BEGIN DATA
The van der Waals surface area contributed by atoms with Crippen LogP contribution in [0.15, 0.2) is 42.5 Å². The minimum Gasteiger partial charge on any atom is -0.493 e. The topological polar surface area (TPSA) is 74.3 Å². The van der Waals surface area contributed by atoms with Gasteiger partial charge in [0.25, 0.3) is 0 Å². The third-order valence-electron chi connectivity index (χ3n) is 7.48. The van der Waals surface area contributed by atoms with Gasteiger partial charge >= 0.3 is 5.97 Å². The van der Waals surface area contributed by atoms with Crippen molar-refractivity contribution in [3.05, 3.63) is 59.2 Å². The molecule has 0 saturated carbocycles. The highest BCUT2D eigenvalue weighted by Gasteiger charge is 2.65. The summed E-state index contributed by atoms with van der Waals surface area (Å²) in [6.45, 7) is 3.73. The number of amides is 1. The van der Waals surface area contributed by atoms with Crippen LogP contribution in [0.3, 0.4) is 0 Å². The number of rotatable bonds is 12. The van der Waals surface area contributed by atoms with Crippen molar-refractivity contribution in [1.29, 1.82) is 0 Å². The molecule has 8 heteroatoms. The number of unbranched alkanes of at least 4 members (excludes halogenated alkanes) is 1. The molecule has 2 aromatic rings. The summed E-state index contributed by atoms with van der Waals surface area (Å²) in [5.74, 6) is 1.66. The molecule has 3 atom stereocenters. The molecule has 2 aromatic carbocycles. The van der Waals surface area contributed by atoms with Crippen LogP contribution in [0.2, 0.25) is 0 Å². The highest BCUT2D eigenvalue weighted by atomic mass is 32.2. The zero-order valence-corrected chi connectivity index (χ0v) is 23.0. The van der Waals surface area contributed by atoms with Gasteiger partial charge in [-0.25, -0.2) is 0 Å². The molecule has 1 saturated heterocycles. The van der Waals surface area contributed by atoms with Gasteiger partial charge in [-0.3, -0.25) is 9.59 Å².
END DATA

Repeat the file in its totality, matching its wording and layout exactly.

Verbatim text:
The van der Waals surface area contributed by atoms with Crippen LogP contribution in [0.15, 0.2) is 42.5 Å². The minimum Gasteiger partial charge on any atom is -0.493 e. The topological polar surface area (TPSA) is 74.3 Å². The van der Waals surface area contributed by atoms with Gasteiger partial charge in [0.25, 0.3) is 0 Å². The third-order valence-electron chi connectivity index (χ3n) is 7.48. The van der Waals surface area contributed by atoms with Gasteiger partial charge >= 0.3 is 5.97 Å². The van der Waals surface area contributed by atoms with Crippen molar-refractivity contribution in [3.05, 3.63) is 59.2 Å². The molecule has 0 saturated carbocycles. The highest BCUT2D eigenvalue weighted by Gasteiger charge is 2.65. The summed E-state index contributed by atoms with van der Waals surface area (Å²) in [6.45, 7) is 3.73. The number of amides is 1. The van der Waals surface area contributed by atoms with Crippen LogP contribution in [0.3, 0.4) is 0 Å². The number of rotatable bonds is 12. The van der Waals surface area contributed by atoms with Crippen molar-refractivity contribution in [1.29, 1.82) is 0 Å². The molecule has 8 heteroatoms. The number of unbranched alkanes of at least 4 members (excludes halogenated alkanes) is 1. The molecule has 2 aromatic rings. The summed E-state index contributed by atoms with van der Waals surface area (Å²) in [5.74, 6) is 1.66. The molecule has 3 atom stereocenters. The molecule has 2 aromatic carbocycles. The van der Waals surface area contributed by atoms with Crippen LogP contribution in [0.2, 0.25) is 0 Å². The highest BCUT2D eigenvalue weighted by atomic mass is 32.2. The zero-order valence-corrected chi connectivity index (χ0v) is 23.0. The van der Waals surface area contributed by atoms with Gasteiger partial charge in [-0.25, -0.2) is 0 Å². The molecule has 1 saturated heterocycles. The van der Waals surface area contributed by atoms with Gasteiger partial charge in [-0.3, -0.25) is 9.59 Å².